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ACT, pronounced ACT and not A-C-T, is a new form of therapy that these authors have had a meaningful relationship with, in terms of bringing it to the world. This book however is not a starter kit, but rather for those who already have a reasonable understanding of how act works. The primary view of ACT community is that bad things come and go, apart from the meanings we attach to them, and how our values play into this. In short psychological inflexibility has as its consequence that we struggle with challenges, and the hexagon motif here has each point in correspondence with the processes ACT hypothesizes to contribute to the experience of human suffering and psychopathology, these processes combining and interacting to produce the aforementioned inflexibility.
These are: experiential avoidance, cognitive fusion, inflexible attention, attachment to conceptualized selves and conceptualized others, lack of contact or lack of clarity about values, inaction impulsivity and avoidant persistence. These inform the assessment processes in the practice of ACT.
So in essence: we attempt to control the form, frequency or situational sensitivity of internal experiences, even when we cause behavioural harm. Language and cognition thus entangle to deal with uncomfortable experiences, and an astute reader will notice the influence of Relational Frames Theory, namely the input of RFT into ACT, both bearing the fingerprints of Hayes, the second author here, but that interaction between the two inventions is not entirely clear.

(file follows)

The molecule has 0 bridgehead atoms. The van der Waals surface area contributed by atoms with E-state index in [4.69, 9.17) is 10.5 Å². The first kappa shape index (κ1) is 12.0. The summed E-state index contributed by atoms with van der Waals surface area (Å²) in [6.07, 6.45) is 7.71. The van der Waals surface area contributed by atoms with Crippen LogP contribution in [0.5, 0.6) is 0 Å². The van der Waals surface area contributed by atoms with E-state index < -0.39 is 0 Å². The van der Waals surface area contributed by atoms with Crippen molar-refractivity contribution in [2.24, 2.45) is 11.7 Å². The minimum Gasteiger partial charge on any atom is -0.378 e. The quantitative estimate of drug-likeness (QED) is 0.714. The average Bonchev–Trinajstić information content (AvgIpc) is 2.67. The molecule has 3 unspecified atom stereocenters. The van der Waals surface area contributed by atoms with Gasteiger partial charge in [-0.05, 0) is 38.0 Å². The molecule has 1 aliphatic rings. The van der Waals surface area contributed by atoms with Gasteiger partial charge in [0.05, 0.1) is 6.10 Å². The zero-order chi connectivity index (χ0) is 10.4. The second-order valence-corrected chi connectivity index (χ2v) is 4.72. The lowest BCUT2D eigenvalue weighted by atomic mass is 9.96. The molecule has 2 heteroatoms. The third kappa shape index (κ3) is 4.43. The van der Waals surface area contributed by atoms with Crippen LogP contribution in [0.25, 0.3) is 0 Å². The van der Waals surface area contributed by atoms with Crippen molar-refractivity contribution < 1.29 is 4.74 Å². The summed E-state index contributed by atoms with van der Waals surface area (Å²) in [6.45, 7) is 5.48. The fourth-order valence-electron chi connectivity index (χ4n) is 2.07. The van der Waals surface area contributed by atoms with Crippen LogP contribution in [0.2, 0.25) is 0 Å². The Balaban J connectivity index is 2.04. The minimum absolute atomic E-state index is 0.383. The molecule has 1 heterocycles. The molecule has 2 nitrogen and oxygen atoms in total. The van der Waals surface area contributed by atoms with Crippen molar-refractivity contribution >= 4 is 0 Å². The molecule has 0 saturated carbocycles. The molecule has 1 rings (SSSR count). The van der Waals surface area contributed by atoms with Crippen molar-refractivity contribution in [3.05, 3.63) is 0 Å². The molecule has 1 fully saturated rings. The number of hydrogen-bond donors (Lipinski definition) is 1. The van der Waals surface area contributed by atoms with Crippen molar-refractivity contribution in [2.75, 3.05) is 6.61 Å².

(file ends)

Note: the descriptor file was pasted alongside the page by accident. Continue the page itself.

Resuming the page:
Avoiding or altering internal experiences via attempts to use the same language we use for the more concrete external experiences, can create this inflexibility. Cognitive fusion refers to the tendency to get caught up in the content of cognitive evaluations, as if they were the world itself. These then come to substitute for the real experience of the world. Inflexible attention refers to the drag of a conceptualized past or future, rather than the freedom of the here and now experience. The attachment meme above refers to the need for us to succeed by challenging our own image, conceptualized over years of experience and languaging about ourselves, and even fundamental attribution errors come into this. Values, in this case, are chosen qualities of being and doing that are reflected in patterns of behaviour that are ongoing. Experiential avoidance can thus cause us to lose contact with our values. Inaction and so on, associated with fusion, avoidance, attachment to a conceptualized self and loss of flexible attention to the present moment, results in the loss of value-based action, an inflexible approach leading to inaction or impulsivity.
In applying the reverse set of conditions to the above, there are thus six core flexibility approaches in ACT. Acceptance, Cognitive Diffusion, Being Present, self as Context and Flexible Perspective-taking, Defining Valued Directions and Committed Action.